“Holistic Investigation of Stick-fighting Culture and Knowledge (HOLISTICK)”

October 4, 2019

James M Flaherty Research Scholarship 2018/19 Visit Report

Name:                                Dr Colin McGuire
Home Institution:       York University, Toronto
Visited Institution:     University College Cork
Date of Visit:                  October/November 2018

Title of Research:
Holistic Investigation of Stick-fighting Culture and Knowledge (HOLISTICK): Musical Decolonization of 19th-Century Irish Faction Combat Skills to Foster Healthy 21st-Century Shillelagh Walking Stick Martial Arts

Field of Research:     Arts

Visit Details:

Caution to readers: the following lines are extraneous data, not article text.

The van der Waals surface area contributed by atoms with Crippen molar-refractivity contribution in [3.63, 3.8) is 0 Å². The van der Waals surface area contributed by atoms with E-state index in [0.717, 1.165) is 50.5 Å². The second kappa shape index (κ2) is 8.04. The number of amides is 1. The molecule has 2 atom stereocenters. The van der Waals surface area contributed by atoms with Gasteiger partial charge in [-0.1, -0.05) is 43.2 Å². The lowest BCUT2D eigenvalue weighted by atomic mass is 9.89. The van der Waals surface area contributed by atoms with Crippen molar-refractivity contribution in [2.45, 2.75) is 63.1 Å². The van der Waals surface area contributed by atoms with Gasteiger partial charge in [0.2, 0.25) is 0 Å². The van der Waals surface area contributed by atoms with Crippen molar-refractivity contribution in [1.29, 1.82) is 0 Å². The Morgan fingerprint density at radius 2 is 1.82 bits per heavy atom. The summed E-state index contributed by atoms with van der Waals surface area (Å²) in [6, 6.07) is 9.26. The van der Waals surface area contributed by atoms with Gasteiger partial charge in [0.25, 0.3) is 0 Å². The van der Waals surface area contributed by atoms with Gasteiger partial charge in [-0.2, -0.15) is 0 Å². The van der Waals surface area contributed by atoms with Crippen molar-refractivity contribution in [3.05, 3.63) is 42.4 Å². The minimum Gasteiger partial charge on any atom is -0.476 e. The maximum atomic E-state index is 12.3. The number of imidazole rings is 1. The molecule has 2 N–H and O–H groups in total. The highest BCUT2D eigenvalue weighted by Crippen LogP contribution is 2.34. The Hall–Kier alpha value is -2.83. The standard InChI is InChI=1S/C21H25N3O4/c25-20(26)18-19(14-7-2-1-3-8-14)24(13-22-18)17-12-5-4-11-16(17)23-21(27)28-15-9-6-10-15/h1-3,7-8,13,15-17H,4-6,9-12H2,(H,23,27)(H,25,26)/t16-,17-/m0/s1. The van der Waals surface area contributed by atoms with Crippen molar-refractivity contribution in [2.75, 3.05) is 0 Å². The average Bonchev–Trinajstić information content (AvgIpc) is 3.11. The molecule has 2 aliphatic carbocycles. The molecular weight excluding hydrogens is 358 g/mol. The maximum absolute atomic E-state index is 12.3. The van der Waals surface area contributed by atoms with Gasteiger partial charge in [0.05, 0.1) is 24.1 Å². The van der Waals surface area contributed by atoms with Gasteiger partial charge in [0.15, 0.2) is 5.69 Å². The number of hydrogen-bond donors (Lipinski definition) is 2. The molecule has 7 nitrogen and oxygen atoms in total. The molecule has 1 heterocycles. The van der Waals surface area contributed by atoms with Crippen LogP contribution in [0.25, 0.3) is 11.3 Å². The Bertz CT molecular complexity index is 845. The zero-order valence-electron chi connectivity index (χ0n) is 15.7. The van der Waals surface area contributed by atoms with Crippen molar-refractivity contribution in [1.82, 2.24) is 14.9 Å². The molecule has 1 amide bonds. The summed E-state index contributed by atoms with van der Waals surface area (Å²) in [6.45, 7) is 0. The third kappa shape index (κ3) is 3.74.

From mid-October to the end of November 2018, I was hosted by the Department of Music at University College Cork (UCC) during fieldwork for a James M. Flaherty Research Scholarship. I am an ethnomusicologist, but I also work in martial arts studies, so the project overlaps both areas. The primary objective of the visit was to gather materials on the music and culture of 19th-century faction fighting in Ireland, as well as trace its musical and martial legacy.  Overall, the trip was extremely successful; I obtained content for years of interpretation and analysis. Moreover, I developed productive relationships with scholars, stick-fighting practitioners, and stick-makers in Ireland.